In Part I I argued that if you use other peoples’ data in your own paper, you should offer them co-authorship on your paper. In this part, let me make flesh out the theory behind my proposal, in particular why the policy exists, so that we can apply it where appropriate.
I had a math professor in college who made an analogy that has stuck with my all my career: the product of the Academy is ideas and research output and the currency we use to trade in this product is credit. We cite, we co-author, we acknowledge. This is at the heart of the AAS Ethics Statement’s rule: if someone did work that made your paper possible, you pay them back with credit in the form of a co-authorship.
Now, the policy is clearly too broad. Sometimes the appropriate currency is a citation, not co-authorship. In particular, if data have already been published then the norm in our profession is that you don’t need to include them as a co-author; you can just cite the publication.
In many cases, successful proposals are citable and appear on ADS. This provides another way to give credit for using other people’s data, although it is imperfect because proposals are rarely cited, so it’s not really a good way to accrue credit. It’s not a currency that is generally recognized by, say, promotion and tenure committees. If we could change that (make the citations worth more and make them common) it would solve the problem, but that seems more radical to me than my proposal.
Also, the AAS Policy does not define its scope. Which enablers of science deserve authorship? The AAS guidelines are no help here. What about the armies of PhD astronomers at STScI and IPAC that enable and reduce NASA space telescope data? The engineers who built the telescopes? The telescope operators? The staff that cleans the dorm rooms at the observatories?
There are professional norms here, but it’s surprisingly hard to articulate them. Note that I’m not defending those norms, just trying to figure out exactly what they are.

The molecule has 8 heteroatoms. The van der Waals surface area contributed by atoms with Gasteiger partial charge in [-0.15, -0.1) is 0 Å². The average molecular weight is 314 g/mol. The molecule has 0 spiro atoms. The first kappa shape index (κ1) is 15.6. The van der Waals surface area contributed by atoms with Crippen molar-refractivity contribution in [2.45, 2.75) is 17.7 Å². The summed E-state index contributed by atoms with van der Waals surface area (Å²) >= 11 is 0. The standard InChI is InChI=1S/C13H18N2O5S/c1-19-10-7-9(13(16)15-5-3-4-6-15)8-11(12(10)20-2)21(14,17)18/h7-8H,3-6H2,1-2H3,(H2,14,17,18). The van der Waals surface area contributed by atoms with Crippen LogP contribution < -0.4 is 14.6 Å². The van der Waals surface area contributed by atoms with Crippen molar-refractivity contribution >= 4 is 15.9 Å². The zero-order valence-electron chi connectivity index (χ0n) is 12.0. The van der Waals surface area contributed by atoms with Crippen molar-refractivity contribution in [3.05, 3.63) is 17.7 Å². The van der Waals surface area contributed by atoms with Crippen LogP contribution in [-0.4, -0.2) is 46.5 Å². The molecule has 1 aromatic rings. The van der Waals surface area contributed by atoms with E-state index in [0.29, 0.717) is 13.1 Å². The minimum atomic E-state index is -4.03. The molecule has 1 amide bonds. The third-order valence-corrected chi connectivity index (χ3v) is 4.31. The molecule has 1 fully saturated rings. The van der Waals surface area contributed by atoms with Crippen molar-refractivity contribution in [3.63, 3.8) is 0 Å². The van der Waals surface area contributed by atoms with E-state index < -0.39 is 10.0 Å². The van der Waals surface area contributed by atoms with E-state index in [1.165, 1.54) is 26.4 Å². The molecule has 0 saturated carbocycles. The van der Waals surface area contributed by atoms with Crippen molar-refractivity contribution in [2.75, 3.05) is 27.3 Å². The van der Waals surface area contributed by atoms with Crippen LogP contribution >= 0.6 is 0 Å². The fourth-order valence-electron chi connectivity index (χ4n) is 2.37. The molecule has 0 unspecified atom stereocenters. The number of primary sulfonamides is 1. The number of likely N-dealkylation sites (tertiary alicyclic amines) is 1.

Going back to the currency analogy helps a bit here: in the norms of our profession, who needs and appreciates citations and co-authorship as professional currency that advances their careers? Not the cleaning and cooking staff at the dormitories. Many telescope operators do not, but many telescope staff astronomers do. Many people who write data pipelines and archiving software do. Certainly instrument designers and builders to, as do some members of the shops that construct the instruments. An imperfect shorthand for this might be “anyone eligible for membership in the AAS” (or their country’s equivalent).
Here I think there is an ethical obligation on observatories and science centers that produce data to offer guidance to users on how their staff that accrues and values citations to get them. This means that data pipelines and instruments need to have papers that can be cited, and staff astronomers that assist with observations in any way need a clear path to getting credit for the science they enable. These centers also need to communicate with their users about what these policies are and what appropriate citation and authorship practices for their employees entail.